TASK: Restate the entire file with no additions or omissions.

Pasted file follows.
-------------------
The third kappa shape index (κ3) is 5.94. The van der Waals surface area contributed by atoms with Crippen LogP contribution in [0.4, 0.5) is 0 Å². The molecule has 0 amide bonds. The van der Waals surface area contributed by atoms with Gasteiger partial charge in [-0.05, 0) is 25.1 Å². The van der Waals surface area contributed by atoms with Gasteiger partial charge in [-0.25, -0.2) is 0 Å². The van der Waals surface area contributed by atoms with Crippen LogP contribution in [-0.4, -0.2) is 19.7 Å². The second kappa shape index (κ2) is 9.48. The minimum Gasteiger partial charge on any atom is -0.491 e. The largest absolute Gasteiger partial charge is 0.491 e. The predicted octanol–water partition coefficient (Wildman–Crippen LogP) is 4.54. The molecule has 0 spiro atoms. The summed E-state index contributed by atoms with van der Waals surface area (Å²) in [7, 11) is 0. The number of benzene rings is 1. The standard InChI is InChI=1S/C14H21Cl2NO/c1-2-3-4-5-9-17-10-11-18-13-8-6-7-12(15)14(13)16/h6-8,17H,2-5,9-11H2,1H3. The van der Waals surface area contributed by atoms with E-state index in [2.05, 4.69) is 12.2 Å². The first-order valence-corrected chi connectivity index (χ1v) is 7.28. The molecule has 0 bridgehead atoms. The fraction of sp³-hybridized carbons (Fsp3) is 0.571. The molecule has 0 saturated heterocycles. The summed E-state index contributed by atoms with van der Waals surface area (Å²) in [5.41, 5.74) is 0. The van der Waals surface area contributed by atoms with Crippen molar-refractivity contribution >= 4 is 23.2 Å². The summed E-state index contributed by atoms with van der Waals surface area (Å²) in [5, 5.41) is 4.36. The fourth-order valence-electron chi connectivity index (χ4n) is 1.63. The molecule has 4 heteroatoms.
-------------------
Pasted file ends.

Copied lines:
The third kappa shape index (κ3) is 5.94. The van der Waals surface area contributed by atoms with Crippen LogP contribution in [0.4, 0.5) is 0 Å². The molecule has 0 amide bonds. The van der Waals surface area contributed by atoms with Gasteiger partial charge in [-0.05, 0) is 25.1 Å². The van der Waals surface area contributed by atoms with Gasteiger partial charge in [-0.25, -0.2) is 0 Å². The van der Waals surface area contributed by atoms with Crippen LogP contribution in [-0.4, -0.2) is 19.7 Å². The second kappa shape index (κ2) is 9.48. The minimum Gasteiger partial charge on any atom is -0.491 e. The largest absolute Gasteiger partial charge is 0.491 e. The predicted octanol–water partition coefficient (Wildman–Crippen LogP) is 4.54. The molecule has 0 spiro atoms. The summed E-state index contributed by atoms with van der Waals surface area (Å²) in [7, 11) is 0. The number of benzene rings is 1. The standard InChI is InChI=1S/C14H21Cl2NO/c1-2-3-4-5-9-17-10-11-18-13-8-6-7-12(15)14(13)16/h6-8,17H,2-5,9-11H2,1H3. The van der Waals surface area contributed by atoms with E-state index in [2.05, 4.69) is 12.2 Å². The first-order valence-corrected chi connectivity index (χ1v) is 7.28. The molecule has 0 bridgehead atoms. The fraction of sp³-hybridized carbons (Fsp3) is 0.571. The molecule has 0 saturated heterocycles. The summed E-state index contributed by atoms with van der Waals surface area (Å²) in [5.41, 5.74) is 0. The van der Waals surface area contributed by atoms with Crippen molar-refractivity contribution >= 4 is 23.2 Å². The summed E-state index contributed by atoms with van der Waals surface area (Å²) in [5, 5.41) is 4.36. The fourth-order valence-electron chi connectivity index (χ4n) is 1.63. The molecule has 4 heteroatoms.